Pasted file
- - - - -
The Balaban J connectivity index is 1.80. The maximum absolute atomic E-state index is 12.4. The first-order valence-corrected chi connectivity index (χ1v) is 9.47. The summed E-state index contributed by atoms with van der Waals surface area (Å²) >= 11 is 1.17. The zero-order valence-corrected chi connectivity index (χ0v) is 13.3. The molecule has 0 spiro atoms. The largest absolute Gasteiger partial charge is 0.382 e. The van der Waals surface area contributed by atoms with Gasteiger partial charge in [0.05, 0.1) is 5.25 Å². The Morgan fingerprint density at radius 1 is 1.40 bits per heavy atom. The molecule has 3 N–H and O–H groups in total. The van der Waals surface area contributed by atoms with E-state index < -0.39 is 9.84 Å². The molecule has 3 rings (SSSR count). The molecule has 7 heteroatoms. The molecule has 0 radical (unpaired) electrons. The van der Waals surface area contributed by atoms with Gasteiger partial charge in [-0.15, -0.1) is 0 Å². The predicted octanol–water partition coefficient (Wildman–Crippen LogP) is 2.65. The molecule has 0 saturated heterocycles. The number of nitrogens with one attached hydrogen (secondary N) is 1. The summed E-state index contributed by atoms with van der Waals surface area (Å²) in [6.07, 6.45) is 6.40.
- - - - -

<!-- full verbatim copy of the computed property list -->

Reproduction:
The Balaban J connectivity index is 1.80. The maximum absolute atomic E-state index is 12.4. The first-order valence-corrected chi connectivity index (χ1v) is 9.47. The summed E-state index contributed by atoms with van der Waals surface area (Å²) >= 11 is 1.17. The zero-order valence-corrected chi connectivity index (χ0v) is 13.3. The molecule has 0 spiro atoms. The largest absolute Gasteiger partial charge is 0.382 e. The van der Waals surface area contributed by atoms with Gasteiger partial charge in [0.05, 0.1) is 5.25 Å². The Morgan fingerprint density at radius 1 is 1.40 bits per heavy atom. The molecule has 3 N–H and O–H groups in total. The van der Waals surface area contributed by atoms with E-state index < -0.39 is 9.84 Å². The molecule has 3 rings (SSSR count). The molecule has 7 heteroatoms. The molecule has 0 radical (unpaired) electrons. The van der Waals surface area contributed by atoms with Gasteiger partial charge in [-0.15, -0.1) is 0 Å². The predicted octanol–water partition coefficient (Wildman–Crippen LogP) is 2.65. The molecule has 0 saturated heterocycles. The number of nitrogens with one attached hydrogen (secondary N) is 1. The summed E-state index contributed by atoms with van der Waals surface area (Å²) in [6.07, 6.45) is 6.40.